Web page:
The Art of Japanese Flower Arranging
Japanese Flower Arranging Workshop
with local Ikebana Master, Brian Mikesell
Sunday, March 22 from Noon-3pm
Join us at Lauren Clark Fine Art Sunday, March 22 from Noon-3pm for a one day Ikebana Workshop with Brian Mikesell. The cost of the class is approximately* $95 which includes a beautiful hand-made bowl for your arrangement, a pin frog, the flowers, light refreshments, and the teacher’s fee. *For more workshop details and to register for the class (a must!), please call the gallery at 413.528.0432 or email Lauren Clark at Lauren@LaurenClarkFineArt.com.
Not satisfied with merely appreciating flowers in a traditional vase, Japanese people in the early 16th century endeavored to give deeper meaning to the thoughts accompanying the process of arranging flowers. In other words, they wished to arrange flowers (tateru, to arrange stems in an upright or standing manner), rather than simply placing them in the vase. An early attitude of passive appreciation gradually developed into a more deeply considered approach. This approach forms the basis of what we call ikebana. We arrange plants cut and removed from nature so that they are filled with new beauty when placed in a new environment. Rather than simply re-create the shape a plant had in nature, we create with branches, leaves, and flowers a new form which holds our impression of a plant’s beauty as well as the mark of our own spirit. Ikebana should also suggest the forces of nature with which plants live in harmony-branches bent by winter winds, a partially unfurled petal, a leaf half-eaten by insects…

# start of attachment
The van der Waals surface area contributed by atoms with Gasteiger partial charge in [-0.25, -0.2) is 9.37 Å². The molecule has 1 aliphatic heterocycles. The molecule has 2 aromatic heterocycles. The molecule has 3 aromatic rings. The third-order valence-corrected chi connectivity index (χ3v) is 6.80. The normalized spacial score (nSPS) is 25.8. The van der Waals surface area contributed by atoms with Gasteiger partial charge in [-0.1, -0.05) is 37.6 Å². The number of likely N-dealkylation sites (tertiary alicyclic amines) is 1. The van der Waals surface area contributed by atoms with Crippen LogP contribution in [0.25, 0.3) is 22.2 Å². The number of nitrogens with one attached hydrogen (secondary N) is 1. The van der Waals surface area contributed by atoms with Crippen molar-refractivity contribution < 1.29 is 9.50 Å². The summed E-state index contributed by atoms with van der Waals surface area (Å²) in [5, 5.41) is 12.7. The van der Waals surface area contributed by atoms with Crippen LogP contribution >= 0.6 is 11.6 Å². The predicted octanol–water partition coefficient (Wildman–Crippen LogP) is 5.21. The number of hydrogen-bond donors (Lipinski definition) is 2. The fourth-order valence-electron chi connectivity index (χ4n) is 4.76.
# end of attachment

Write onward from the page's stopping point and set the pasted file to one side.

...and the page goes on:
About the instructor: Brian Mikesell has achieved the rank of Kakan (Assistant Professor, 2nd Degree) in the Ikenobo School of ikebana under the instruction of Toshiko Shindo Alden (Sokatoku rank) and Michiko Baribeau (Junkatoku rank). He has taught ikebana workshops for adults at the New York Tachibana chapter of Ikenobo as well as lessons for high school students. As an artist, Brian Mikesell works primarily in photography, artist books, and ikebana. Much of his work is rooted in the landscape and natural world, with an emphasis on details that may normally be overlooked. He is also interested in the ways we experience the world as we travel through it and how we each make an effort to represent our journeys. He believes fundamentally that, while much artwork makes a necessarily serious contribution to the world, there should be balance and art should equally endeavor to lighten and lift the viewer. He makes his home in Mill River, Massachusetts.